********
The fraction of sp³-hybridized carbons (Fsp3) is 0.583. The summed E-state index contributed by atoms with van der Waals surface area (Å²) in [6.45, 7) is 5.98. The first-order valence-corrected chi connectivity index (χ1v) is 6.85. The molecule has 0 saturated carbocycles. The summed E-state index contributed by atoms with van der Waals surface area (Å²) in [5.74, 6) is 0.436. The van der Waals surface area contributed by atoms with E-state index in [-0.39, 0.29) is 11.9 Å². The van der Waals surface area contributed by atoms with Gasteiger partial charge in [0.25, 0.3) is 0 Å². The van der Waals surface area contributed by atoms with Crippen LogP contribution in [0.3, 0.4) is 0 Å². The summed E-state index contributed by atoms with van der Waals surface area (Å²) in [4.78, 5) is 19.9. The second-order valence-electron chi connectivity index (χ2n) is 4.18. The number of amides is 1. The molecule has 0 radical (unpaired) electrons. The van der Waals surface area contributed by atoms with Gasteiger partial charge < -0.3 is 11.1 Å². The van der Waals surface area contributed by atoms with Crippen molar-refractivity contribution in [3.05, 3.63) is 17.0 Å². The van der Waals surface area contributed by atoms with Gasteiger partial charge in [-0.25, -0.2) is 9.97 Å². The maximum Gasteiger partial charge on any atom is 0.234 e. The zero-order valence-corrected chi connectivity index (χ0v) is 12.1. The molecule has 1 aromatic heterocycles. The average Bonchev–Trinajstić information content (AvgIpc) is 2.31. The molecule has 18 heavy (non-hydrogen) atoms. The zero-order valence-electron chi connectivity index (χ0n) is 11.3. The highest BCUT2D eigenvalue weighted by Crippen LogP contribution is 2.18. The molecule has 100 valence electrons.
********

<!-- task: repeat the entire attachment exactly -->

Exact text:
The fraction of sp³-hybridized carbons (Fsp3) is 0.583. The summed E-state index contributed by atoms with van der Waals surface area (Å²) in [6.45, 7) is 5.98. The first-order valence-corrected chi connectivity index (χ1v) is 6.85. The molecule has 0 saturated carbocycles. The summed E-state index contributed by atoms with van der Waals surface area (Å²) in [5.74, 6) is 0.436. The van der Waals surface area contributed by atoms with E-state index in [-0.39, 0.29) is 11.9 Å². The van der Waals surface area contributed by atoms with Gasteiger partial charge in [0.25, 0.3) is 0 Å². The van der Waals surface area contributed by atoms with Crippen LogP contribution in [0.3, 0.4) is 0 Å². The summed E-state index contributed by atoms with van der Waals surface area (Å²) in [4.78, 5) is 19.9. The second-order valence-electron chi connectivity index (χ2n) is 4.18. The number of amides is 1. The molecule has 0 radical (unpaired) electrons. The van der Waals surface area contributed by atoms with Gasteiger partial charge < -0.3 is 11.1 Å². The van der Waals surface area contributed by atoms with Crippen molar-refractivity contribution in [3.05, 3.63) is 17.0 Å². The van der Waals surface area contributed by atoms with Gasteiger partial charge in [-0.25, -0.2) is 9.97 Å². The maximum Gasteiger partial charge on any atom is 0.234 e. The zero-order valence-corrected chi connectivity index (χ0v) is 12.1. The molecule has 1 aromatic heterocycles. The average Bonchev–Trinajstić information content (AvgIpc) is 2.31. The molecule has 18 heavy (non-hydrogen) atoms. The zero-order valence-electron chi connectivity index (χ0n) is 11.3. The highest BCUT2D eigenvalue weighted by Crippen LogP contribution is 2.18. The molecule has 100 valence electrons.